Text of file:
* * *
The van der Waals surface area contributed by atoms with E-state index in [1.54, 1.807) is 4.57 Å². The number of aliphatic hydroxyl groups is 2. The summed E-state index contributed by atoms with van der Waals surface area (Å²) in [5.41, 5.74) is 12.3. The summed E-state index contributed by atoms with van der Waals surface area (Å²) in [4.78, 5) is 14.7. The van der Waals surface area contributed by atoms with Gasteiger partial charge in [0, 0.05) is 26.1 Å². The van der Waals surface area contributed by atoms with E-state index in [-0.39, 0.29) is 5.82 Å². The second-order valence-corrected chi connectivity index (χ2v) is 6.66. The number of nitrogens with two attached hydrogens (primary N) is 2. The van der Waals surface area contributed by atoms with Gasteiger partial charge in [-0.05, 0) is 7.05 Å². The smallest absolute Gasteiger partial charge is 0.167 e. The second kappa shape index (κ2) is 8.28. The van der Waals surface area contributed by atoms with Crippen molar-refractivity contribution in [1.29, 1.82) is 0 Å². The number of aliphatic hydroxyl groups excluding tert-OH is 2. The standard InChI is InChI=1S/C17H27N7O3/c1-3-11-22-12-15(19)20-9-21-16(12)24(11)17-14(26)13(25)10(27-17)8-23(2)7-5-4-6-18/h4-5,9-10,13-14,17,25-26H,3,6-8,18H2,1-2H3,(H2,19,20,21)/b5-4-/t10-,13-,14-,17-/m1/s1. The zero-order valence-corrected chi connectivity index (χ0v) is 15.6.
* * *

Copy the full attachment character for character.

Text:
The van der Waals surface area contributed by atoms with E-state index in [1.54, 1.807) is 4.57 Å². The number of aliphatic hydroxyl groups is 2. The summed E-state index contributed by atoms with van der Waals surface area (Å²) in [5.41, 5.74) is 12.3. The summed E-state index contributed by atoms with van der Waals surface area (Å²) in [4.78, 5) is 14.7. The van der Waals surface area contributed by atoms with Gasteiger partial charge in [0, 0.05) is 26.1 Å². The van der Waals surface area contributed by atoms with E-state index in [-0.39, 0.29) is 5.82 Å². The second-order valence-corrected chi connectivity index (χ2v) is 6.66. The number of nitrogens with two attached hydrogens (primary N) is 2. The van der Waals surface area contributed by atoms with Gasteiger partial charge in [-0.05, 0) is 7.05 Å². The smallest absolute Gasteiger partial charge is 0.167 e. The second kappa shape index (κ2) is 8.28. The van der Waals surface area contributed by atoms with Crippen molar-refractivity contribution in [1.29, 1.82) is 0 Å². The number of aliphatic hydroxyl groups excluding tert-OH is 2. The standard InChI is InChI=1S/C17H27N7O3/c1-3-11-22-12-15(19)20-9-21-16(12)24(11)17-14(26)13(25)10(27-17)8-23(2)7-5-4-6-18/h4-5,9-10,13-14,17,25-26H,3,6-8,18H2,1-2H3,(H2,19,20,21)/b5-4-/t10-,13-,14-,17-/m1/s1. The zero-order valence-corrected chi connectivity index (χ0v) is 15.6.